Posted by: A Part of the Solution | April 9, 2010

Soup Kitchens and Other Giving

On my farm, it doesn’t feel like enough for the farm staff to support ourselves and eat well. It doesn’t feel like enough for us to take care of ourselves and look after the guests at our B&B. Like many people fortunate enough to know how fortunate they are, we understand we must provide not only for ourselves, but share our bounty as far as we are able. Hence our interest in ‘soup kitchens’.

These days, soup kitchens aren’t very soupy. In fact, they very often don’t serve soup at all. So why are they called soup kitchens? Well, it used to be that such places, organized to feed the hungry, would take just about anything they could get their hands on and dump it all into a vat of boiling water. While nourishing, this liquid meal was often not very tasty. But it made the food go farther and helped provide the illusion of the limited foods being more than their constituent parts.

In modern times, soup kitchens try to ensure that the meals they serve are nutritionally balanced. They try to provide menus of foods people recognize with components that complement one another. Soup kitchens attempt to give people dignity through food requiring chewing, forks and knives.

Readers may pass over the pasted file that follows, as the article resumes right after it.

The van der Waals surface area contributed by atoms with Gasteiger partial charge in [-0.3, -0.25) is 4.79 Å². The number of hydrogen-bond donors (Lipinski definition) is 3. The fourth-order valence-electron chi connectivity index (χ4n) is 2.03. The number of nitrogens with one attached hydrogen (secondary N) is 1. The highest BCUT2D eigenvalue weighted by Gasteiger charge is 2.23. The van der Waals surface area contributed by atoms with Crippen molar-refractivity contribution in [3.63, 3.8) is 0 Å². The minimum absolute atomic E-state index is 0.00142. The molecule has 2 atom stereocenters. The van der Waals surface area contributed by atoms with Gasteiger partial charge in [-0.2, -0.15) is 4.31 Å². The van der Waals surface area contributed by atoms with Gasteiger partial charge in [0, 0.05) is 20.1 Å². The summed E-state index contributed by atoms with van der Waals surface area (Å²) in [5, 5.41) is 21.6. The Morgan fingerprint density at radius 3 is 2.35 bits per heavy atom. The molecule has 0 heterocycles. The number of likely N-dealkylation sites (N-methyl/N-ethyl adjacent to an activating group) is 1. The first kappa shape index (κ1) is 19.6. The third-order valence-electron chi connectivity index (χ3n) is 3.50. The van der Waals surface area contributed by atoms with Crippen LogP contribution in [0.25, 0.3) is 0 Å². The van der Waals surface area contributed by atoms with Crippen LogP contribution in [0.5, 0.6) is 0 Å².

These are little things when measured against hunger, homelessness, substance abuse and mental illness. They are little, but they mean all the more because eating is (hopefully) an act repeated several times each day. And every time a person engages in a normal activity, at a regular frequency, it reinforces stability and a sense of being part of the mainstream–instead of being cut off from the flow of culture and society.

My staff do envision our repositioning out in Pennsylvania as becoming more of a part of the solution. We are delighted to be partnering with Martha’s Table and DC Central Kitchen. We hope our willingness to donate our overage, seconds and gleanings will not only help to put food where it’s most wanted; but we also hope others will consider their ongoing relationship to food and those who don’t have enough.

You’re welcome to donate a CSA share through us to either of these organizations. You’re welcome to donate your time in service at these kitchens–or picking up for them, or dropping off for them. And you’re welcome to commit any larger group of which you are a part to helping out.

Don’t be shy. Get involved. These are tough times. Most of us are living closer to the bone than we were a few years ago. Most of us are doing the best we can with what we have. But most of us have a little time, a little money, a little too much of something that might mean the world to someone who has nothing left at all.

Soup kitchens are a good thing. They’re better than good. They’re the beginning of hope. They’re the beginning of possibility. They’re the beginning of a future.


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